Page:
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Posts Tagged ‘best

I could stop blogging and some of my reflections will keep getting daily views.

One of them is my thoughts on “best practices” as a result for searches on “another way to say best practices”. Depend on where and how you search, it might be the second on the list of results.

If you are looking to do something differently or better, why are you looking for another way to say or do the same thing?

A quote attributed — some say wrongly — to Einstein is this: Insanity is doing the same thing differently over and over again and expecting different results. [Google image search]

We cannot solve our problems with the same thinking we used when we created them. -- Einstein

Another quote from Einstein might hammer the point home: We cannot solve our problems with the same thinking we used when we created them.

Whether Einstein actually said these words is immaterial. We should not need a famous person to tell us what we know and experience every day at work and school.

If ignorance of the issue is not the barrier to change, then inertia is. Battle entrenched culture, stubborn leadership, reluctant individuals. But do not find a different way to do the same thing. This adds to the problem instead of solving it.

On the surface, this STonline article lets readers know that some tutors are taking their roles more seriously. They are seeking professional development to stay current.
 

 
Read the report more critically and “best practices” could raise an alarm. While there might be such practices in industry and business, we should be concerned if they belong in the areas of schooling and education.

I have reflected on why “best practices” is a misnomer, is a bad set of practices, and should not be co-opted in education.

In the context of tuition, can there really be “best” practices when there are different kinds of tuition? Is the group spearheading this move going to address all the different needs and contexts?

The tuition industry in all its forms has its critics and cynics. While it should be associated with help for all who need it, segments are also associated with highly selective agencies and entry tests. While it could focus on remediation or personalisation, it is also known for shortcuts and formularisation.

I am not advocating a lack of standards or guidelines. I am worried about the answer to this question: What if the “best practices” includes what is undesirable in tuition as practiced here in Singapore?

Every day for the last four years, my reflection on “best” practices gets some views. My thoughts were incomplete so I wrote a follow-up in 2015 with links to others who had written about why “best” practices might be one of the worst ideas.

Unfortunately, that term persists.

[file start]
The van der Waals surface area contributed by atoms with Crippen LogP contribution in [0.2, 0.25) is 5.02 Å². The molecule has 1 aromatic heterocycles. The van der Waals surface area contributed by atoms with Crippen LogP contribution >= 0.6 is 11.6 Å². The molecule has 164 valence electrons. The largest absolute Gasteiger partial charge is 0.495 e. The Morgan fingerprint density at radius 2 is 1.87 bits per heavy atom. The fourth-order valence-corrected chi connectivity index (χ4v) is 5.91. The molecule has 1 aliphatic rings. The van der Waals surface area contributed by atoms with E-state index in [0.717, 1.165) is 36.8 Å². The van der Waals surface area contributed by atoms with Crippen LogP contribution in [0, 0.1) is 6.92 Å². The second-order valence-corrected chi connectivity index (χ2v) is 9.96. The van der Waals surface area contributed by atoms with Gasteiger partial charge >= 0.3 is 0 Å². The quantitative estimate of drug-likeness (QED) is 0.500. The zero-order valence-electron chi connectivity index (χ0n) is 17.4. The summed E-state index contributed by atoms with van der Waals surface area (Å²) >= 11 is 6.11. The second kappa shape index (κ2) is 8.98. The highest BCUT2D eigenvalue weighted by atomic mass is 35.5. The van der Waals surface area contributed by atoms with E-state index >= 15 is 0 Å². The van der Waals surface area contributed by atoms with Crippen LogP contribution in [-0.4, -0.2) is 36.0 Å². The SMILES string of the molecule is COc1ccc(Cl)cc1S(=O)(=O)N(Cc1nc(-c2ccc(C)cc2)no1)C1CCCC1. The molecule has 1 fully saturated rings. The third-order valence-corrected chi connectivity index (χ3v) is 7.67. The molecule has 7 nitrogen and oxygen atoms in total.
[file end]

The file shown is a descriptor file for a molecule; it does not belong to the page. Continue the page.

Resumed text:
This tweet is probably one of the best arguments against the term” “Best practices lose their effectiveness when we use them as an excuse to keep doing what we’ve been doing”.

In other words, what we might think as the best practices might create complacency and stop us from thinking about next practices. What is even better? What is truly creative and innovative? What is more efficient and effective?

I could not decide which image to use for this quote. This one:

The best teachers are those who show you where to look, but don't tell you what to see.  — Alexandra K. Trenfor

Or this one:

The best teachers are those who show you where to look, but don't tell you what to see.  — Alexandra K. Trenfor

So I made both.

ImageCodr must be a good teacher. It shows me where to look for CC-licensed images, but it does not tell me what to use. I decided on these two generously shared photos.
 

 

Looking forward... by hktang, on Flickr
Creative Commons Creative Commons Attribution 2.0 Generic License   by  hktang 

There are a few of my blog entries that seem to get hits every day even though they are a few years old. One of them is “Alternative to ‘best’ practices?“.

That particular reflection was a series of a few. To provide some context, I am listing my thoughts on this contentious issue in today’s entry.

  1. 15 Sep 2012: There is no BEST practice (Contexts may not transfer)
  2. 17 Sep 2012: Alternative to “best” practices? (Contexts are different; best implies there is no need to get even better)
  3. 22 Jul 2014: Can practices be transmitted? (There is signal loss; not all signals are relevant or timely)
  4. 24 Sep 2014: Be wary of “best practices”: Slides 5-9 (Best for whom? Have you considered all contexts?)

 

Just Beware by MTSOfan, on Flickr
Creative Commons Creative Commons Attribution-Noncommercial-Share Alike 2.0 Generic License   by  MTSOfan 

 
I was not the first to write against “best practices” and I will not be the last. Here are a few other bloggers or authors who have been more articulate than me with their thoughts about this issue.

  1. The Sham of Best Practices by Larry Cuban
  2. Why Best Practices Don’t Work for Knowledge Work by Luis Suarez
  3. On Best Practices by Shelley Blake-Plock
  4. “Best Practice”—The Enemy of Better Teaching by Bradley Ermeling, James Hiebert, and Ronald Gallimore

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